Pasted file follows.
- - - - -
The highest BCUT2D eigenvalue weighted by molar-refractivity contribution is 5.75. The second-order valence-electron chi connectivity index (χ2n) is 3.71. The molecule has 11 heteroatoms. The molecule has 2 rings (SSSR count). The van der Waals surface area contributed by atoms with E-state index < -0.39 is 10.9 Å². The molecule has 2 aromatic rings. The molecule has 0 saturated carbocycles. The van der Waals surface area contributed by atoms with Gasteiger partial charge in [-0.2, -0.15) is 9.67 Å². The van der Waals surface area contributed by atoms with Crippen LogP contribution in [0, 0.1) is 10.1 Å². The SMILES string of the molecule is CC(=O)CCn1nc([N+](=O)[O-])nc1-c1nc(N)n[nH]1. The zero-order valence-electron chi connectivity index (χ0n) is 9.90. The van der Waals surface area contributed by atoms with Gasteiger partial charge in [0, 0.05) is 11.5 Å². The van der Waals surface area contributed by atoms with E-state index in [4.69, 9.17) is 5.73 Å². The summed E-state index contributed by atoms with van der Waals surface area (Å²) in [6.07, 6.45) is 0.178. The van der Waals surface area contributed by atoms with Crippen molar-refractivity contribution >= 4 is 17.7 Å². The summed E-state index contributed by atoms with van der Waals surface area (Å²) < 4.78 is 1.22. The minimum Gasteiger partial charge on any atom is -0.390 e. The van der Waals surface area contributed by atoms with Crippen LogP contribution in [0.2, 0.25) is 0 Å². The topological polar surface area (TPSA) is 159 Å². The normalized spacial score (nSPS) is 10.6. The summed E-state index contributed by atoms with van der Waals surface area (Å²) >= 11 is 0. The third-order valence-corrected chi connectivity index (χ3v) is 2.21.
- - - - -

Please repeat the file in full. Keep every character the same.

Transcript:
The highest BCUT2D eigenvalue weighted by molar-refractivity contribution is 5.75. The second-order valence-electron chi connectivity index (χ2n) is 3.71. The molecule has 11 heteroatoms. The molecule has 2 rings (SSSR count). The van der Waals surface area contributed by atoms with E-state index < -0.39 is 10.9 Å². The molecule has 2 aromatic rings. The molecule has 0 saturated carbocycles. The van der Waals surface area contributed by atoms with Gasteiger partial charge in [-0.2, -0.15) is 9.67 Å². The van der Waals surface area contributed by atoms with Crippen LogP contribution in [0, 0.1) is 10.1 Å². The SMILES string of the molecule is CC(=O)CCn1nc([N+](=O)[O-])nc1-c1nc(N)n[nH]1. The zero-order valence-electron chi connectivity index (χ0n) is 9.90. The van der Waals surface area contributed by atoms with Gasteiger partial charge in [0, 0.05) is 11.5 Å². The van der Waals surface area contributed by atoms with E-state index in [4.69, 9.17) is 5.73 Å². The summed E-state index contributed by atoms with van der Waals surface area (Å²) in [6.07, 6.45) is 0.178. The van der Waals surface area contributed by atoms with Crippen molar-refractivity contribution >= 4 is 17.7 Å². The summed E-state index contributed by atoms with van der Waals surface area (Å²) < 4.78 is 1.22. The minimum Gasteiger partial charge on any atom is -0.390 e. The van der Waals surface area contributed by atoms with Crippen LogP contribution in [0.2, 0.25) is 0 Å². The topological polar surface area (TPSA) is 159 Å². The normalized spacial score (nSPS) is 10.6. The summed E-state index contributed by atoms with van der Waals surface area (Å²) >= 11 is 0. The third-order valence-corrected chi connectivity index (χ3v) is 2.21.